We continue our journey through the Cauldrons Calendar feast/festival/holidays. (Thanks Debbie)
The word solstice comes from the Latin Sol (Sun) and Sistere (to stand still). The Winter and Summer Solstices are the points when the Sun seems to stop in its journey North or South and stand still, before reversing and moving back.
|Sunrise on the winter solstice 2010, |
looking over Cavan Uppertoward Bohanboy/Killygordon
© Copyright Sian Lindsey licensed for reuse.
It’s not surprising then, that in the darkest depths of Winter that there was always a fear that the light would not return, and that it needed help. Many ancient myths surrounding this time involve the death and rebirth of a God, usually the Sun Child in all his glory.
In Britain, The Holly King (representative of the waning year or death aspect of the God) is defeated by the Oak King (who represents the waxing year, or the rebirth of the God, also known as the Divine Child).
In Egypt, Isis and Nephthys mourned for Osiris and Isis gave birth to Horus on the Winter Solstice.
In Athens, Lenaea was celebrated at or around the Winter Solstice, the death and rebirth of Dionysus.
In Norse tradition, this was the night of the Wild Hunt, when Odin rode forth on Sleipnir and brought fertility to the fields.
As most of our traditions come from the Northern Hemisphere, the closeness and links with Christmas traditions shows some overlap between faiths too.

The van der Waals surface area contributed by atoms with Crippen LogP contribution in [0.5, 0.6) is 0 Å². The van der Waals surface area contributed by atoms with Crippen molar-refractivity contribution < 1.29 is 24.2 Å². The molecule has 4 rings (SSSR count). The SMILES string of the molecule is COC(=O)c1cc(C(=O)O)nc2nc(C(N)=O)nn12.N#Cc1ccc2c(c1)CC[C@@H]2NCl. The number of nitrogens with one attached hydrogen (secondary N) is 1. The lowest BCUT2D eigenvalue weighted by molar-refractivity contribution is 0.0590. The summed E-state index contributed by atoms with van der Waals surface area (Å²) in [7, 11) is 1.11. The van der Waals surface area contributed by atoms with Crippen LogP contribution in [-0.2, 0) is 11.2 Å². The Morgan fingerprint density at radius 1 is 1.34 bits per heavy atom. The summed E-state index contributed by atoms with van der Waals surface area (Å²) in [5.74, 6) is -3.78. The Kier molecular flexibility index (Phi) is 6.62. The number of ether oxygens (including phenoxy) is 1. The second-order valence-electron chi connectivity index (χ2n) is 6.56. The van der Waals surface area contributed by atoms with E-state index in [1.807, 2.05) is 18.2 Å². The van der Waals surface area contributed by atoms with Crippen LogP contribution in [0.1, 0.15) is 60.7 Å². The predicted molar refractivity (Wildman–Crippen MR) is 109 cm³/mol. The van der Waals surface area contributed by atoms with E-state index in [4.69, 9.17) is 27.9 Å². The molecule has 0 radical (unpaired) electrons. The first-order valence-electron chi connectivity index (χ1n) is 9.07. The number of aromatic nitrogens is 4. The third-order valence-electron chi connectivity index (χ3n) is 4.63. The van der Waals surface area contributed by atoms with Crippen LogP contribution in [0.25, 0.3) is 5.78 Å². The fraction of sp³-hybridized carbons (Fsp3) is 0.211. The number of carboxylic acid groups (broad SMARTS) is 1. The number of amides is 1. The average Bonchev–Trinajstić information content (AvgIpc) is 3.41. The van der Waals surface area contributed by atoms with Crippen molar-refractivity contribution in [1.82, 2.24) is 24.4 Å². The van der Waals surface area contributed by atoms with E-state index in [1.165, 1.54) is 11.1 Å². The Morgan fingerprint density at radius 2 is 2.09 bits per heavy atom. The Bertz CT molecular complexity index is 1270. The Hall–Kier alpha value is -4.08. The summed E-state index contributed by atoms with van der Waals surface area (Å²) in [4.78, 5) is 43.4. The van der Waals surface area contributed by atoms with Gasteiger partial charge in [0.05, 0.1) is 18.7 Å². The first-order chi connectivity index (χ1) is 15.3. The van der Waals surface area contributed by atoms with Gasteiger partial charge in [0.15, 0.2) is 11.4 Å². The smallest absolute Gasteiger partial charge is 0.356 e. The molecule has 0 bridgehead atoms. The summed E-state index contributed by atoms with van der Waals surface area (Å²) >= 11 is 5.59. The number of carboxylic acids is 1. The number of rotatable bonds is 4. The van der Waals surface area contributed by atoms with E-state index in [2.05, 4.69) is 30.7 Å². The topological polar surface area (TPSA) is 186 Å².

The name Yule has come to mean Christmas for many, but the name has been around for much longer. I’ve been trying to find the meaning of Yule, after reading one account that said “according to the Venerable Bede, Yule comes from the Norse Iul meaning ‘wheel’.“ Another source stated that other linguistic studies suggest that this is a myth and Yule has always simply been the name for the Winter Solstice Festival.
There are many traditions to be kept on the Solstice. In Scotland, the Corn Maiden (the last handful of corn reaped at the harvest) was kept until Yule when it was fed to the cattle, to make them healthy and thrive for the next year. In Slovakia, it was believed that the rites held for the Winter Solstice would protect the crops and livestock from harmful demons, that they’d ensure a good harvest and bring happiness to all for the coming year. Whatever you do on the Solstice will set the rule for the year, for example, nothing should be lent as then all of your property would be lent out for the year.
The Yule log is a widespread tradition. Either the burning of the Yule tree, or a log kept from last year’s Yule fire (traditionally Oak or Pine) is used to start the fire, with another being kept to protect the home throughout the year. The Germans would scatter the ashes of the Yule log over the fields or keep it to bind in the last sheaf of the next harvest.
In modern Women’s Mystery Traditions, it’s common to keep a vigil for the whole night of the Solstice, accompanying and supporting the labouring Goddess through her birthing of the Sun Child, and then singing the Sun up when it does rise.
Another modern tradition is the Mid-Winter Swim. All over the world it seems, people celebrate the shortest day of the year with a swim in icy cold waters. I’ve been trying to find the origins of this and it seems that the closest I can come is that it was part of the Hogmanay celebrations in Scotland.